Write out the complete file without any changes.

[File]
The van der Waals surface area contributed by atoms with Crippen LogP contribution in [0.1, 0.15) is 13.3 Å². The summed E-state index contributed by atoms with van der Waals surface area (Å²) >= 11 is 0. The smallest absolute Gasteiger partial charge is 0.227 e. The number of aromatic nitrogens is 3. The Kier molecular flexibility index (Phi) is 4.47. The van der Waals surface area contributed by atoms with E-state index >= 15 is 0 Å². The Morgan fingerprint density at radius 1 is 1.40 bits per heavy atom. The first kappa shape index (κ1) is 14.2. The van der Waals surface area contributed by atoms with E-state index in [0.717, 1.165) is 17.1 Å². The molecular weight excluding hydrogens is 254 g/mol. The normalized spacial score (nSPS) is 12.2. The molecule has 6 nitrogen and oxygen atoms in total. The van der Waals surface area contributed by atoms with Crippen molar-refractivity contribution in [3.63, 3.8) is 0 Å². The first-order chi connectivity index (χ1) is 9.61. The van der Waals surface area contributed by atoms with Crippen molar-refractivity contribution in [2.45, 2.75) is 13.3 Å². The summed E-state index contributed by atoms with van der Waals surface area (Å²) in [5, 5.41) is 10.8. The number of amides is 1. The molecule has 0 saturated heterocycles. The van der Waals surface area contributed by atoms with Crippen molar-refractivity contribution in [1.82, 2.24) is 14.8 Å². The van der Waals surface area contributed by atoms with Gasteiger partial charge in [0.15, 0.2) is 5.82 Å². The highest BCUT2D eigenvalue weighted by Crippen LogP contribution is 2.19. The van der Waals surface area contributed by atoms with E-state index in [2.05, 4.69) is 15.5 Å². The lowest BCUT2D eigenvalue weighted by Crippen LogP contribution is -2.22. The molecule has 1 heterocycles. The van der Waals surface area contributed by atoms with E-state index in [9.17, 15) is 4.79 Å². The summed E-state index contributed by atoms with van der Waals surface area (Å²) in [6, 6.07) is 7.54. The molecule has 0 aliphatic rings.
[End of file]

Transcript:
The van der Waals surface area contributed by atoms with Crippen LogP contribution in [0.1, 0.15) is 13.3 Å². The summed E-state index contributed by atoms with van der Waals surface area (Å²) >= 11 is 0. The smallest absolute Gasteiger partial charge is 0.227 e. The number of aromatic nitrogens is 3. The Kier molecular flexibility index (Phi) is 4.47. The van der Waals surface area contributed by atoms with E-state index >= 15 is 0 Å². The Morgan fingerprint density at radius 1 is 1.40 bits per heavy atom. The first kappa shape index (κ1) is 14.2. The van der Waals surface area contributed by atoms with E-state index in [0.717, 1.165) is 17.1 Å². The molecular weight excluding hydrogens is 254 g/mol. The normalized spacial score (nSPS) is 12.2. The molecule has 6 nitrogen and oxygen atoms in total. The van der Waals surface area contributed by atoms with Crippen molar-refractivity contribution in [3.63, 3.8) is 0 Å². The first-order chi connectivity index (χ1) is 9.61. The van der Waals surface area contributed by atoms with Crippen molar-refractivity contribution in [2.45, 2.75) is 13.3 Å². The summed E-state index contributed by atoms with van der Waals surface area (Å²) in [5, 5.41) is 10.8. The number of amides is 1. The molecule has 0 saturated heterocycles. The van der Waals surface area contributed by atoms with Crippen molar-refractivity contribution in [1.82, 2.24) is 14.8 Å². The van der Waals surface area contributed by atoms with Gasteiger partial charge in [0.15, 0.2) is 5.82 Å². The highest BCUT2D eigenvalue weighted by Crippen LogP contribution is 2.19. The van der Waals surface area contributed by atoms with E-state index in [2.05, 4.69) is 15.5 Å². The lowest BCUT2D eigenvalue weighted by Crippen LogP contribution is -2.22. The molecule has 1 heterocycles. The van der Waals surface area contributed by atoms with E-state index in [9.17, 15) is 4.79 Å². The summed E-state index contributed by atoms with van der Waals surface area (Å²) in [6, 6.07) is 7.54. The molecule has 0 aliphatic rings.